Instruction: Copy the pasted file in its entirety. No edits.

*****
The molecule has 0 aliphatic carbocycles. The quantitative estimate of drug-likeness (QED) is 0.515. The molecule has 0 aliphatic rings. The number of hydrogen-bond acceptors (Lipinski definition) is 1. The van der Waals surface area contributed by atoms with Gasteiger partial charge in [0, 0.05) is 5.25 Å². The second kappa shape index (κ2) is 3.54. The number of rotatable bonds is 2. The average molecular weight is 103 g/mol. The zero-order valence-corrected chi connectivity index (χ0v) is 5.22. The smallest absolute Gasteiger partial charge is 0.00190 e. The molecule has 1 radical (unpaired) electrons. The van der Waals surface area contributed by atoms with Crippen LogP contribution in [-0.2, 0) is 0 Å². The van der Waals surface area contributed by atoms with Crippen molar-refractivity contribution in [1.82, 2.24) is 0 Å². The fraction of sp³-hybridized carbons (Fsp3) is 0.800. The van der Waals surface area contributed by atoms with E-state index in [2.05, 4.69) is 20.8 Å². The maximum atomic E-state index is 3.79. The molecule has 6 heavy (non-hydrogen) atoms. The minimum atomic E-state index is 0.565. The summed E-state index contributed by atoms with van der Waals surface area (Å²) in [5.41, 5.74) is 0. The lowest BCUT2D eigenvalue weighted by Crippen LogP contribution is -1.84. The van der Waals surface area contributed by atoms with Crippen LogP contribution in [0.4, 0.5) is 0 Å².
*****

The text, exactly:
The molecule has 0 aliphatic carbocycles. The quantitative estimate of drug-likeness (QED) is 0.515. The molecule has 0 aliphatic rings. The number of hydrogen-bond acceptors (Lipinski definition) is 1. The van der Waals surface area contributed by atoms with Gasteiger partial charge in [0, 0.05) is 5.25 Å². The second kappa shape index (κ2) is 3.54. The number of rotatable bonds is 2. The average molecular weight is 103 g/mol. The zero-order valence-corrected chi connectivity index (χ0v) is 5.22. The smallest absolute Gasteiger partial charge is 0.00190 e. The molecule has 1 radical (unpaired) electrons. The van der Waals surface area contributed by atoms with Crippen LogP contribution in [-0.2, 0) is 0 Å². The van der Waals surface area contributed by atoms with Crippen molar-refractivity contribution in [1.82, 2.24) is 0 Å². The fraction of sp³-hybridized carbons (Fsp3) is 0.800. The van der Waals surface area contributed by atoms with E-state index in [2.05, 4.69) is 20.8 Å². The maximum atomic E-state index is 3.79. The molecule has 6 heavy (non-hydrogen) atoms. The minimum atomic E-state index is 0.565. The summed E-state index contributed by atoms with van der Waals surface area (Å²) in [5.41, 5.74) is 0. The lowest BCUT2D eigenvalue weighted by Crippen LogP contribution is -1.84. The van der Waals surface area contributed by atoms with Crippen LogP contribution in [0.4, 0.5) is 0 Å².